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Ezenabo v. Customs and Border Protection

United States District Court, E.D. Michigan, Southern Division

May 15, 2019

LOUIS N. EZENABO, Plaintiff,
v.
CUSTOMS AND BORDER PROTECTION, ET AL., Defendants.

          Elizabeth A. Stafford, United States Magistrate Judge

          OPINION AND ORDER GRANTING DEFENDANTS' MOTIONTO DISMISS [#8]

          GERSHWIN A. DRAIN, UNITED STATES DISTRICT COURT JUDGE

         I. Introduction

         Plaintiff Louis Ezenabo, a Nigerian national, filed this Petition for a Writ of Mandamus seeking a court order requiring Immigration and Customs Enforcement (“ICE”) to facilitate his return to the United States, so that he can attend his immigration removal proceedings in person. Dkt. No. 1. Defendants move to dismiss Plaintiff's Writ for a lack of subject matter jurisdiction. Dkt. No. 8.

         Present before the Court is Defendants' Motion to Dismiss [#8]. The Court will decide the matter on the briefs and without a hearing. See E.D. Mich. LR 7.1(f)(2). For the reasons set forth below, the Court will GRANT the Motion [#8].

         II. Background

         Plaintiff is a Nigerian national who came to the United States in 1999 on an F-1 student visa. Dkt. No. 1, p. 5 (Pg. ID 5). He became a conditional lawful permanent resident on August 23, 2001. Id. at p. 6 (Pg. ID 6). After graduating from college, Plaintiff went on to attend Western Michigan University Law School, where he graduated with his Juris Doctor degree. Id. at p. 5 (Pg. ID 5). While in the United States, Plaintiff met and married his current wife, who is a United States citizen. Id. The couple have three young children, all who reside with Plaintiff's wife in Michigan. Id.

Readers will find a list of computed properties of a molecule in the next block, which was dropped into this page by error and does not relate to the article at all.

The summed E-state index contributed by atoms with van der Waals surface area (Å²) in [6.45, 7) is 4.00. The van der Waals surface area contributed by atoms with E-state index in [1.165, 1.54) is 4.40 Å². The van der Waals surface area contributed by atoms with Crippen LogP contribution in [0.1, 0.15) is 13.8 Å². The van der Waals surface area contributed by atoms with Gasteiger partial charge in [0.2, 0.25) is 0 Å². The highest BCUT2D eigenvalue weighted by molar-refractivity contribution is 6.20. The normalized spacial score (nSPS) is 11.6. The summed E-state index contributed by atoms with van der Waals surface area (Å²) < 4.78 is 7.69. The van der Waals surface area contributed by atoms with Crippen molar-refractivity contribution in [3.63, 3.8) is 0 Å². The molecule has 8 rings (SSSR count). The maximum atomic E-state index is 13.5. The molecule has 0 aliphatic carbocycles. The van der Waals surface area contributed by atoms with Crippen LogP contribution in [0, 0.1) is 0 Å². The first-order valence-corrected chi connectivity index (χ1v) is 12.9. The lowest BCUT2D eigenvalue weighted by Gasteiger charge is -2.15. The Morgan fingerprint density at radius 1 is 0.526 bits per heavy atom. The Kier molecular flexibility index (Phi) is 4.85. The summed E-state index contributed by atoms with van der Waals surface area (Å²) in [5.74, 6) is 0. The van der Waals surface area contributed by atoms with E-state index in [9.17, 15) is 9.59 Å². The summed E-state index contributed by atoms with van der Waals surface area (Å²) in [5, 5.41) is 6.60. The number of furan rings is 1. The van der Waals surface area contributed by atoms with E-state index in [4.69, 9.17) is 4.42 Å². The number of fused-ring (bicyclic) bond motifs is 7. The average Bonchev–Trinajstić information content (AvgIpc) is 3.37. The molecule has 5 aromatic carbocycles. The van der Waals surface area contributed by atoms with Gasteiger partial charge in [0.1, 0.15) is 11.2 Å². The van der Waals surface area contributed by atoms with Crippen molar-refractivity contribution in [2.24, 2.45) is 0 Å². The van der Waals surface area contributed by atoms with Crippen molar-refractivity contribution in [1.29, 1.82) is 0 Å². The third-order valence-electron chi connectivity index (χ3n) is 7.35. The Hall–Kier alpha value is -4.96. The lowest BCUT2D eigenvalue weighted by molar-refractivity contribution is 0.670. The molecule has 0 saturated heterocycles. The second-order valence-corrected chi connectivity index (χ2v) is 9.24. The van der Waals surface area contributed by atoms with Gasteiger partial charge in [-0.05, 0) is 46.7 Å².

On September 29, 2015, Plaintiff was removed from the United States to Nigeria due to the termination of his conditional permanent residency status. Id. at pp. 6-7 (Pg. ID 6-7). However, the Board of Immigration Appeals (“BIA”) reopened his case on January 4, 2016 based on an I-130 relative petition that Plaintiff's wife filed on his behalf. Id. at p. 7; Dkt. No. 12-2. Plaintiff will now have a hearing before the immigration court in Detroit, Michigan on July 16, 2019, at which time the court will consider Plaintiff's application for adjustment of status and determine whether he is removable. See Dkt. No. 12-5.

         As it stands, Plaintiff cannot enter into the United States to attend his hearing unless he obtains the proper documentation from ICE. Dkt. No. 1, p. 8 (Pg. ID 8). ICE maintains that Plaintiff's physical appearance at the hearing is not necessary. Id. Plaintiff therefore files this Writ of Mandamus seeking a court order requiring ICE to facilitate his return to the United States.

         III. Legal Standard

         Federal Rule of Civil Procedure 12(b)(1) authorizes a party to challenge the court's jurisdiction over the subject matter of a complaint. See Fed. R. Civ. P. 12(b)(1). Jurisdictional challenges fall into two categories: (1) facial attacks, and (2) factual attacks. United States v. Ritchie, 15 F.3d 592, 598 (6th Cir. 1994). A facial attack is a challenge to the sufficiency of the pleading, while a factual attack is a challenge to the actual existence of subject matter jurisdiction. Id.

         When analyzing a facial attack, “the court must take the material allegations of the petition as true and construed in the light most favorable to the nonmoving party.” Id. In contrast, when considering a factual attack, there is no presumption of truthfulness, “and the court is free to weigh the evidence and satisfy itself as to the existence of its power to hear the case.” Id.

         Ultimately, the plaintiff bears the burden of demonstrating the existence of subject matter jurisdiction. Moir v. Greater Cleveland Reg'l Transit Auth., 895 F.2d 266, 269 (6th Cir. 1990). Where “a federal court concludes that it lacks subject-matter jurisdiction, the court must dismiss the complaint in its entirety.” Arbaugh v. Y&H Corp., 546 U.S. 500, 514 (2006).

         IV. ...


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